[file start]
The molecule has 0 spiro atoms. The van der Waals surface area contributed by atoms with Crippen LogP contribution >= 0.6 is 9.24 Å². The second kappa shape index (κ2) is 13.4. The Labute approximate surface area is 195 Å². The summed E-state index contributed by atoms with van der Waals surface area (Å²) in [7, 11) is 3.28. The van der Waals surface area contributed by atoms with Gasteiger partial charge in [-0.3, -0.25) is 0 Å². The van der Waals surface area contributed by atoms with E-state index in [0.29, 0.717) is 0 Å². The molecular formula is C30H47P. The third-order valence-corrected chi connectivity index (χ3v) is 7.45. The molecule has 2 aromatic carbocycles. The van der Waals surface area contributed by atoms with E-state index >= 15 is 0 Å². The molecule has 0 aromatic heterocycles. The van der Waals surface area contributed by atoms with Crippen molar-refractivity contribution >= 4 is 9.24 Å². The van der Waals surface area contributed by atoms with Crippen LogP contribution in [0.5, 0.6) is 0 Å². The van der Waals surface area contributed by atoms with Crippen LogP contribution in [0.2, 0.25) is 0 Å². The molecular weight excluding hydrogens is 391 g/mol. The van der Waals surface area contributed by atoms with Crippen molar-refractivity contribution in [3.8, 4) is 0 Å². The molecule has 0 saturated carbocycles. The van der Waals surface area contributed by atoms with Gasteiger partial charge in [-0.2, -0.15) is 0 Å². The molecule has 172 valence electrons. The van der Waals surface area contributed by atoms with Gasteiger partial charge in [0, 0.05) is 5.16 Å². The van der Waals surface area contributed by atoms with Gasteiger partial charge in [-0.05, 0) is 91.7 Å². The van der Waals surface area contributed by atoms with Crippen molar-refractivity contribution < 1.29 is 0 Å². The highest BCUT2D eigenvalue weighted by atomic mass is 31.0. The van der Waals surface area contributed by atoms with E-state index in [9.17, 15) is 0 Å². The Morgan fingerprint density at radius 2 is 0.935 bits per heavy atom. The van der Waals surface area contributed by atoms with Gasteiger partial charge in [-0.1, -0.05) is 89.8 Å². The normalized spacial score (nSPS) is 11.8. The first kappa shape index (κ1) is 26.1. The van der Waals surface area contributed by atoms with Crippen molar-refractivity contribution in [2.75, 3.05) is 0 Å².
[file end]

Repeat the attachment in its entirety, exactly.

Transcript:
The molecule has 0 spiro atoms. The van der Waals surface area contributed by atoms with Crippen LogP contribution >= 0.6 is 9.24 Å². The second kappa shape index (κ2) is 13.4. The Labute approximate surface area is 195 Å². The summed E-state index contributed by atoms with van der Waals surface area (Å²) in [7, 11) is 3.28. The van der Waals surface area contributed by atoms with Gasteiger partial charge in [-0.3, -0.25) is 0 Å². The van der Waals surface area contributed by atoms with E-state index in [0.29, 0.717) is 0 Å². The molecular formula is C30H47P. The third-order valence-corrected chi connectivity index (χ3v) is 7.45. The molecule has 2 aromatic carbocycles. The van der Waals surface area contributed by atoms with E-state index >= 15 is 0 Å². The molecule has 0 aromatic heterocycles. The van der Waals surface area contributed by atoms with Crippen molar-refractivity contribution >= 4 is 9.24 Å². The van der Waals surface area contributed by atoms with Crippen LogP contribution in [0.5, 0.6) is 0 Å². The van der Waals surface area contributed by atoms with Crippen LogP contribution in [0.2, 0.25) is 0 Å². The molecular weight excluding hydrogens is 391 g/mol. The van der Waals surface area contributed by atoms with Crippen molar-refractivity contribution in [3.8, 4) is 0 Å². The molecule has 0 saturated carbocycles. The van der Waals surface area contributed by atoms with Gasteiger partial charge in [-0.2, -0.15) is 0 Å². The molecule has 172 valence electrons. The van der Waals surface area contributed by atoms with Gasteiger partial charge in [0, 0.05) is 5.16 Å². The van der Waals surface area contributed by atoms with Gasteiger partial charge in [-0.05, 0) is 91.7 Å². The van der Waals surface area contributed by atoms with Crippen molar-refractivity contribution < 1.29 is 0 Å². The highest BCUT2D eigenvalue weighted by atomic mass is 31.0. The van der Waals surface area contributed by atoms with E-state index in [9.17, 15) is 0 Å². The Morgan fingerprint density at radius 2 is 0.935 bits per heavy atom. The van der Waals surface area contributed by atoms with Gasteiger partial charge in [-0.1, -0.05) is 89.8 Å². The normalized spacial score (nSPS) is 11.8. The first kappa shape index (κ1) is 26.1. The van der Waals surface area contributed by atoms with Crippen molar-refractivity contribution in [2.75, 3.05) is 0 Å².